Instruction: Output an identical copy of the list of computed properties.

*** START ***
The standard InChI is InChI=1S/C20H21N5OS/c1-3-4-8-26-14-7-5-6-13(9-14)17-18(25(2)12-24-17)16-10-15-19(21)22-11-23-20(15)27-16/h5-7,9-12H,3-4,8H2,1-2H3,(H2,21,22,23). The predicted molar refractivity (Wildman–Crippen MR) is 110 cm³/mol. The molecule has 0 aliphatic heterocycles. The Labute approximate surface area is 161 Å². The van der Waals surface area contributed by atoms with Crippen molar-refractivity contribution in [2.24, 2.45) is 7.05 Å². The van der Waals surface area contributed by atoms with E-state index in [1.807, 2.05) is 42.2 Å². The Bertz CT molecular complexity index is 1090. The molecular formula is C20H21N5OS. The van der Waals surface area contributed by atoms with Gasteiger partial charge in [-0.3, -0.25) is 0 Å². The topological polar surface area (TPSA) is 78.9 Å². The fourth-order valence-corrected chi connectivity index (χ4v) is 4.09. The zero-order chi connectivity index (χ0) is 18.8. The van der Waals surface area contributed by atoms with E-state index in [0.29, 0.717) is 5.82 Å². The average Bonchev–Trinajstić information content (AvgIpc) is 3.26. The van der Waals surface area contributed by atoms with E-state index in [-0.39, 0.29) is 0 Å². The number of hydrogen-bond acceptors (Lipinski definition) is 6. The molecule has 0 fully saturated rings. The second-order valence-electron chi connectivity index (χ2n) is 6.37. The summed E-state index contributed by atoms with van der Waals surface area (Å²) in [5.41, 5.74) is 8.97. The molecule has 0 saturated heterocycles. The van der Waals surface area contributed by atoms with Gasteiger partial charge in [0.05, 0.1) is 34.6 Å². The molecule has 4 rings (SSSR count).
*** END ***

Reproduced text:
The standard InChI is InChI=1S/C20H21N5OS/c1-3-4-8-26-14-7-5-6-13(9-14)17-18(25(2)12-24-17)16-10-15-19(21)22-11-23-20(15)27-16/h5-7,9-12H,3-4,8H2,1-2H3,(H2,21,22,23). The predicted molar refractivity (Wildman–Crippen MR) is 110 cm³/mol. The molecule has 0 aliphatic heterocycles. The Labute approximate surface area is 161 Å². The van der Waals surface area contributed by atoms with Crippen molar-refractivity contribution in [2.24, 2.45) is 7.05 Å². The van der Waals surface area contributed by atoms with E-state index in [1.807, 2.05) is 42.2 Å². The Bertz CT molecular complexity index is 1090. The molecular formula is C20H21N5OS. The van der Waals surface area contributed by atoms with Gasteiger partial charge in [-0.3, -0.25) is 0 Å². The topological polar surface area (TPSA) is 78.9 Å². The fourth-order valence-corrected chi connectivity index (χ4v) is 4.09. The zero-order chi connectivity index (χ0) is 18.8. The van der Waals surface area contributed by atoms with E-state index in [0.29, 0.717) is 5.82 Å². The average Bonchev–Trinajstić information content (AvgIpc) is 3.26. The van der Waals surface area contributed by atoms with E-state index in [-0.39, 0.29) is 0 Å². The number of hydrogen-bond acceptors (Lipinski definition) is 6. The molecule has 0 fully saturated rings. The second-order valence-electron chi connectivity index (χ2n) is 6.37. The summed E-state index contributed by atoms with van der Waals surface area (Å²) in [5.41, 5.74) is 8.97. The molecule has 0 saturated heterocycles. The van der Waals surface area contributed by atoms with Gasteiger partial charge in [0.05, 0.1) is 34.6 Å². The molecule has 4 rings (SSSR count).